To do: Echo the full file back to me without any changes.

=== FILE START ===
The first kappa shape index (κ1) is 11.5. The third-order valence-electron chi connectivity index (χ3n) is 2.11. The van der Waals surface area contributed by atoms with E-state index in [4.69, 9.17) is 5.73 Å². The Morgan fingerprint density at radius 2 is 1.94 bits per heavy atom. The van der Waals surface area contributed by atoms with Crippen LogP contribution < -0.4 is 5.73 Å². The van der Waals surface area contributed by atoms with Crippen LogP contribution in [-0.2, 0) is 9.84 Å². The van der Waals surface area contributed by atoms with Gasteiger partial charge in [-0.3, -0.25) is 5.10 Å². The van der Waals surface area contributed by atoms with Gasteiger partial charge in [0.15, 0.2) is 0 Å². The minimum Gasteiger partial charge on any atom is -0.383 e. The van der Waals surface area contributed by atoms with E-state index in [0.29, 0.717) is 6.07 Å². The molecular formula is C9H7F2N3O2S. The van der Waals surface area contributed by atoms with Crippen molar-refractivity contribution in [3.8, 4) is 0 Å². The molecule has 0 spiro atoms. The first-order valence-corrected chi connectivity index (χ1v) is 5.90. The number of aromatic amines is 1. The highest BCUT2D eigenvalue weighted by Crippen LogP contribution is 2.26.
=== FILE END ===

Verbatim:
The first kappa shape index (κ1) is 11.5. The third-order valence-electron chi connectivity index (χ3n) is 2.11. The van der Waals surface area contributed by atoms with E-state index in [4.69, 9.17) is 5.73 Å². The Morgan fingerprint density at radius 2 is 1.94 bits per heavy atom. The van der Waals surface area contributed by atoms with Crippen LogP contribution < -0.4 is 5.73 Å². The van der Waals surface area contributed by atoms with Crippen LogP contribution in [-0.2, 0) is 9.84 Å². The van der Waals surface area contributed by atoms with Gasteiger partial charge in [-0.3, -0.25) is 5.10 Å². The van der Waals surface area contributed by atoms with Gasteiger partial charge in [0.15, 0.2) is 0 Å². The minimum Gasteiger partial charge on any atom is -0.383 e. The van der Waals surface area contributed by atoms with E-state index in [0.29, 0.717) is 6.07 Å². The molecular formula is C9H7F2N3O2S. The van der Waals surface area contributed by atoms with Crippen molar-refractivity contribution in [3.8, 4) is 0 Å². The molecule has 0 spiro atoms. The first-order valence-corrected chi connectivity index (χ1v) is 5.90. The number of aromatic amines is 1. The highest BCUT2D eigenvalue weighted by Crippen LogP contribution is 2.26.